Wind Direction: 80°
Turbulence Severity Forecast/Actual: /
Altimeter Setting: 30 inches Hg
Temperature/Dew Point: 24°C / 16°C
Precipitation and Obscuration: No Obscuration; No Precipitation
Departure Point: Oshkosh, WI (96WI)
Type of Flight Plan Filed: None
Destination: MARSHALL, MN (MML)
Type of Clearance: None
Departure Time:  CDT
Type of Airspace:

Airport Information

Airport: VETTE/BLUST (96WI)
Runway Surface Type: Water
Airport Elevation: 750 ft
Runway Surface Condition: Rough; Water--choppy
Runway Used: N/A
IFR Approach: None
Runway Length/Width:
VFR Approach/Landing: None 

Wreckage and Impact Information

Crew Injuries: 1 Fatal, 1 Minor
Aircraft Damage: Substantial
Passenger Injuries: 1 Fatal
Aircraft Fire: None
Ground Injuries: N/A
Aircraft Explosion: None
Total Injuries: 2 Fatal, 1 Minor
Latitude, Longitude: 43.955833, -88.498889 

The wreckage was located about 0.7 mile northwest of the reported takeoff starting point. The airplane remained intact and came to rest in about 15 ft of water. The right wing was partially buried in mud under the water. The airplane was recovered 4 days after the accident and taken to a secure location for examination. Both left and right wing spars exhibited buckling. The right wingtip was bent upward into the right aileron and the fuselage exhibited buckling deformation immediately forward of the empennage. Continuity was verified between all control surfaces and the cockpit flight controls. The landing gear handle was in the UP position and the landing gear were found retracted. The flap lever was found in the UP position and the flaps were retracted.

The takeoff trim position indicator was near the neutral position and within the green band range for takeoff, and the takeoff trim tab was in a position close to or at its maximum up position. Continuity was verified from the Trim Tab to the indicator in the cockpit. The trim tab was in the full up position, and the trim control and indicator was near the neutral (no trim up or down) position on the indicator.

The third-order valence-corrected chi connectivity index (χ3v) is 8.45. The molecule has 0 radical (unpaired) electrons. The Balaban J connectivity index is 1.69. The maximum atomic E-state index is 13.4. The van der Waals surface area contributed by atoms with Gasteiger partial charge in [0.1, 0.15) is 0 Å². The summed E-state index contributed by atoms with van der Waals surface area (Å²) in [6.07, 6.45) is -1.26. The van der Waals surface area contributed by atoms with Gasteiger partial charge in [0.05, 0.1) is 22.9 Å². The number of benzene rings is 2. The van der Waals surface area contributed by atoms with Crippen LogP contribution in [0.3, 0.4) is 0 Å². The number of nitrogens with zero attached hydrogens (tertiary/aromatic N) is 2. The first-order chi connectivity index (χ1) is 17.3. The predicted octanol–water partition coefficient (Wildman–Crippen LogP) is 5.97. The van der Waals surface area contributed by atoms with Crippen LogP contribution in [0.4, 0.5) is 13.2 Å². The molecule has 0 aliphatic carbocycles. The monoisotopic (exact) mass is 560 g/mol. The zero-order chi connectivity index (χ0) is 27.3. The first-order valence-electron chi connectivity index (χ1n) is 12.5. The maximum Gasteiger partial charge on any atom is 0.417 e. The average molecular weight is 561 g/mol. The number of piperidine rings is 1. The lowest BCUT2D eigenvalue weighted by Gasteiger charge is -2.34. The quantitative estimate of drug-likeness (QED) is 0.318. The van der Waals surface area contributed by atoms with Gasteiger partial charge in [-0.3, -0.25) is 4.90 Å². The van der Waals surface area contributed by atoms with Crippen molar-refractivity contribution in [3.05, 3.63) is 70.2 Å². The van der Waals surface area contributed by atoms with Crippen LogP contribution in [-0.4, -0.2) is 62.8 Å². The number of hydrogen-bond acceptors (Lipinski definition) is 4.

No preimpact anomalies were noted that would have prevented normal operation of the airplane or engine. 

Medical Information

The Fond du Lac County Medical Examiner, Fond du Lac, Wisconsin, performed an autopsy of the pilot. The cause of death was determined to be an anoxic brain injury due to near drowning. The results for toxicology testing performed at the FAA Forensic Sciences Laboratory were negative for all tested-for substances. 

Additional Information

The Airplane Flight Manual (AFM) for the Lake L-250 "NORMAL OPERATING PROCEDURES" states:

NOTE: Flaps are used for all takeoffs and landings.

Step 14 of the Before Takeoff checklist in the AFM also states: Wing flaps – DOWN.

During the wreckage examination, a printed checklist for a water landing and takeoff was found affixed to the instrument panel in a prominent location visible to the pilot. It stated in part, Flaps – Down.

The AFM also states,

WATER OPERATION – The maximum demonstrated wave height is 18" (trough to crest). This figure does not necessarily represent the limiting value for the airplane, which depends on the judgement of the pilot concerning airplane loading, wind conditions, wave height and form, and his own level of proficiency.

The FAA handbook for Seaplane operations, FAA-H-8083-23, states the following regarding the effects of water conditions on operations,

"Even relatively small waves and swell can complicate seaplane operations. Takeoffs on rough water can subject the floats to hard pounding as they strike consecutive wave crests. Operating on the surface in rough conditions exposes the seaplane to forces that can potentially cause damage or, in some cases, overturn the seaplane. When a swell is not aligned with the wind, the pilot must weigh the dangers posed by the swell against limited crosswind capability, as well as pilot experience."


According to an experienced Lake instructor pilot, a water takeoff with a 2 ft sea state is unadvisable unless the pilot is experienced. He also stated a rule of thumb taught to inexperienced pilots is to retard the throttle immediately during a water takeoff if the airplane starts porpoising and you feel one "thump" when the fuselage makes contact with the water. Experienced pilots should to retard the throttle immediately during a water takeoff if they feel 2-3 "thumps". He also stated that a takeoff downwind is never a good idea on the water, particularly in [the sea state present during the accident takeoff]. "A take off without flaps, downwind, in [the sea state present during the accident takeoff] is a disaster in the making."






NTSB Identification: CEN17FA287 
14 CFR Part 91: General Aviation
Accident occurred Thursday, July 27, 2017 in Oshkosh, WI
Aircraft: AEROFAB INC LAKE LA 4 250, registration: N1400P
Injuries: 2 Fatal, 1 Minor.

This is preliminary information, subject to change, and may contain errors. Any errors in this report will be corrected when the final report has been completed. NTSB investigators either traveled in support of this investigation or conducted a significant amount of investigative work without any travel, and used data obtained from various sources to prepare this aircraft accident report.